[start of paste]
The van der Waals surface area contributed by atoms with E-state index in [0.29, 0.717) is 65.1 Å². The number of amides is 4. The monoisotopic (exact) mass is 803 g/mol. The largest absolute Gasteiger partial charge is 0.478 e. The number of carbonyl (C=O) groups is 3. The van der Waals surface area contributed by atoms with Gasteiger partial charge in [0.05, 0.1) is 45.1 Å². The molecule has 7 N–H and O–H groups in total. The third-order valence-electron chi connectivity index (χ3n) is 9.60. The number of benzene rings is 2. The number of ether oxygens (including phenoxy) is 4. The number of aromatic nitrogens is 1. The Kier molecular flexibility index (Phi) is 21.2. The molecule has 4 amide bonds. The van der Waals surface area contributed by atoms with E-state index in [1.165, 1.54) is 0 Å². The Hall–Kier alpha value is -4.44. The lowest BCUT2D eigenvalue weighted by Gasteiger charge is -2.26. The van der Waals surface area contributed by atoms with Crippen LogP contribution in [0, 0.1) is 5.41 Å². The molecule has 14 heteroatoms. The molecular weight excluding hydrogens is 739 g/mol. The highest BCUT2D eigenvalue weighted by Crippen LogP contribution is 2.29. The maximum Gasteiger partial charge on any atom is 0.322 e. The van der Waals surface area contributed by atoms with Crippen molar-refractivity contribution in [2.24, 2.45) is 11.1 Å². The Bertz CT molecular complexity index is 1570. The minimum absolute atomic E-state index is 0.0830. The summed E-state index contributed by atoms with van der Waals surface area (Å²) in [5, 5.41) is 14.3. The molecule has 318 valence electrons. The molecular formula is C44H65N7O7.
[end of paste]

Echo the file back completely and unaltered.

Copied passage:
The van der Waals surface area contributed by atoms with E-state index in [0.29, 0.717) is 65.1 Å². The number of amides is 4. The monoisotopic (exact) mass is 803 g/mol. The largest absolute Gasteiger partial charge is 0.478 e. The number of carbonyl (C=O) groups is 3. The van der Waals surface area contributed by atoms with Gasteiger partial charge in [0.05, 0.1) is 45.1 Å². The molecule has 7 N–H and O–H groups in total. The third-order valence-electron chi connectivity index (χ3n) is 9.60. The number of benzene rings is 2. The number of ether oxygens (including phenoxy) is 4. The number of aromatic nitrogens is 1. The Kier molecular flexibility index (Phi) is 21.2. The molecule has 4 amide bonds. The van der Waals surface area contributed by atoms with E-state index in [1.165, 1.54) is 0 Å². The Hall–Kier alpha value is -4.44. The lowest BCUT2D eigenvalue weighted by Gasteiger charge is -2.26. The van der Waals surface area contributed by atoms with Crippen LogP contribution in [0, 0.1) is 5.41 Å². The molecule has 14 heteroatoms. The molecular weight excluding hydrogens is 739 g/mol. The highest BCUT2D eigenvalue weighted by Crippen LogP contribution is 2.29. The maximum Gasteiger partial charge on any atom is 0.322 e. The van der Waals surface area contributed by atoms with Crippen molar-refractivity contribution in [2.24, 2.45) is 11.1 Å². The Bertz CT molecular complexity index is 1570. The minimum absolute atomic E-state index is 0.0830. The summed E-state index contributed by atoms with van der Waals surface area (Å²) in [5, 5.41) is 14.3. The molecule has 318 valence electrons. The molecular formula is C44H65N7O7.